According to Nowakowski et al. [18], the Hg content in the mushrooms can be assessed in a single-purpose atomic absorption spectrometer AMA-254, where the dried powdered samples are burnt at 600 °C in an oxygenated atmosphere. The amount of released Hg can be gathered as Hg vapor to measure at different steps. For experiments carried out on a wet basis, the results were obtained on calculations based on the water content in the sample.
Omeljaniuk et al. [87] demonstrated that for the assessment of Pb and Cd in mushrooms, the electrothermal atomic absorption spectrometry analytical technique (ETAAS) is applicable. Determination of Pb and Cd concentrations in mineralized samples can be performed at a particular wavelength depending on the conditions that apply. The element content for the wet basis was calculated based on the water content determination in the sample.
Jablonska et al. [88] and Nowakowski et al. [18] suggest that for the determination of As content, inductively coupled plasma mass spectrometry (ICP-MS) is frequently applied with a kinetic energy discrimination chamber (KED). In this setup configuration, polyatomic interferences can be corrected by collisions and kinetic energy discrimination. ICP-MS conditions are generally varied depending on the samples that are used [18].
All the above-described assessing methods can be applied to both dried and wet forms of mushrooms, where the calculations depend on the water content of the mushroom. Besides that, in the application of the above techniques, the calibration curves should be created from working standard solutions according to the standard solution of the particular HM considered for the test.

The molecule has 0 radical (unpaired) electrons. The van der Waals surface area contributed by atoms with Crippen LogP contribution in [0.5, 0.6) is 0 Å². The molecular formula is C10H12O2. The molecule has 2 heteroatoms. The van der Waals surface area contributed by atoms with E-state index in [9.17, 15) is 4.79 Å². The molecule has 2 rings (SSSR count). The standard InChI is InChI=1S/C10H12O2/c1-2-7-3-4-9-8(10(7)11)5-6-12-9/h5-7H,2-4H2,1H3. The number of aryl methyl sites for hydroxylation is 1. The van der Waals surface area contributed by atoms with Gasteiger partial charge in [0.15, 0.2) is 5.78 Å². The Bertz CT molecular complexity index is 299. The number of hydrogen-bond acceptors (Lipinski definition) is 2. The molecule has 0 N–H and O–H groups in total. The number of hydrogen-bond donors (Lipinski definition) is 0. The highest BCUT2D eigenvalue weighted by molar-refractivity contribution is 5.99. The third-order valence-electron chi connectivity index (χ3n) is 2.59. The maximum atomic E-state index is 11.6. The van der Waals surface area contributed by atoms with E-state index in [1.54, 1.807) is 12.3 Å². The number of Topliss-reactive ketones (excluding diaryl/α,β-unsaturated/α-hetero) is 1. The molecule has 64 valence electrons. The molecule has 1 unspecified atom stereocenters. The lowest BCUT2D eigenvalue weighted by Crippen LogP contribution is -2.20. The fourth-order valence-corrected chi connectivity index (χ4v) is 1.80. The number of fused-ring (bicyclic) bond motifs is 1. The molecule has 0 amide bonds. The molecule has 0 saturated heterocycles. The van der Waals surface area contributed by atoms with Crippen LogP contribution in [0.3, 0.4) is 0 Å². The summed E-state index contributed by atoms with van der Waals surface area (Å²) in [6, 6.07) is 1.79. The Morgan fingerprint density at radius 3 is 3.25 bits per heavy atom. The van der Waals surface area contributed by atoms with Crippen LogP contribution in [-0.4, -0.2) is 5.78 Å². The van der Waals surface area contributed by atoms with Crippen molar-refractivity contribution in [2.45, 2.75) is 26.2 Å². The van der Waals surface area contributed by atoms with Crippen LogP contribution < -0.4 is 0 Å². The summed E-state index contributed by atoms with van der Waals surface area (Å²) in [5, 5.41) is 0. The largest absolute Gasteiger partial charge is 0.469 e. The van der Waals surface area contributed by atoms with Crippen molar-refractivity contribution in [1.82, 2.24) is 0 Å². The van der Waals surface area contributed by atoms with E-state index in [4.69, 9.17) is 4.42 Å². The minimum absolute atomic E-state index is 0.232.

In the case of HM in edible mushrooms, the assessment of health risks for humans is another vital concern. On this behalf, different parameters, measures, and limitations are imposed and implemented by the World Health Organization. Those measures which are recurrently applied are relevant to HM, PTWI (provisional tolerable weekly intake) for Hg, PTMI (provisional tolerable monthly intake) for Cd, and BMDL (benchmark dose lower confidence limit) for As and Pb [89]. Thus, depending on the assessed amounts of HM in mushrooms and threshold levels for different measures, one can determine the pollution levels of HM in soils.

5. Mechanisms of Symbiotic Mycorrhizal Tolerance to Heavy Metal

5.1. Anatomical Mechanism of Mycorrhizal Symbiosis

With special structures such as hyphae mantle, Hartig net, external hyphae, and sclerotia, EM fungi and plants together generate a “mycorrhiza” [37]. Those structures have unique characteristics of enrichment and accumulation effects on heavy metals. This phenomenon was well-demonstrated by Leonhardt et al. [90] on the capability of accumulating Zn in five Russula species, and the accumulated amount of Zn reached around 326–845 mg·kg−1 in spore fruit. The study further demonstrated that there was a positive correlation between the number of organic acids secreted by EM fungi and the concentration of heavy metals held by mycelium. This result of Leonhardt’s experiment explains that EM fungi bring down the toxicity of absorbed heavy metals in the fruit body by organic acids. In mycorrhizae, the external mycelium of EM fungi is the main point of heavy metals in the soil. It is well evident that under high Mn concentrations, the mycelium of EM fungi is severely damaged and destroyed due to larger amounts of Mn in organelles and the cytoplasm of mycelial cells.

5.2. The Molecular Biological Mechanism of Plants Regulated by EM Fungi

Molecular mechanisms are one of the major mechanisms that regulate interactions between symbiotic plants and heavy metals. Studies by Majorel et al. [91] explained the molecular mechanism of Ni efflux by using two Pisolithus albus strains as a Ni-tolerant strains and a Ni-sensitive strains. It was described that three genes of C3578 (p-type ATPase), C5339 (ATP binding cassette), and C17235 (major facilitator superfamily) were expressed only in Ni-tolerant strains, whilst no expression was found in the Ni-sensitive strains.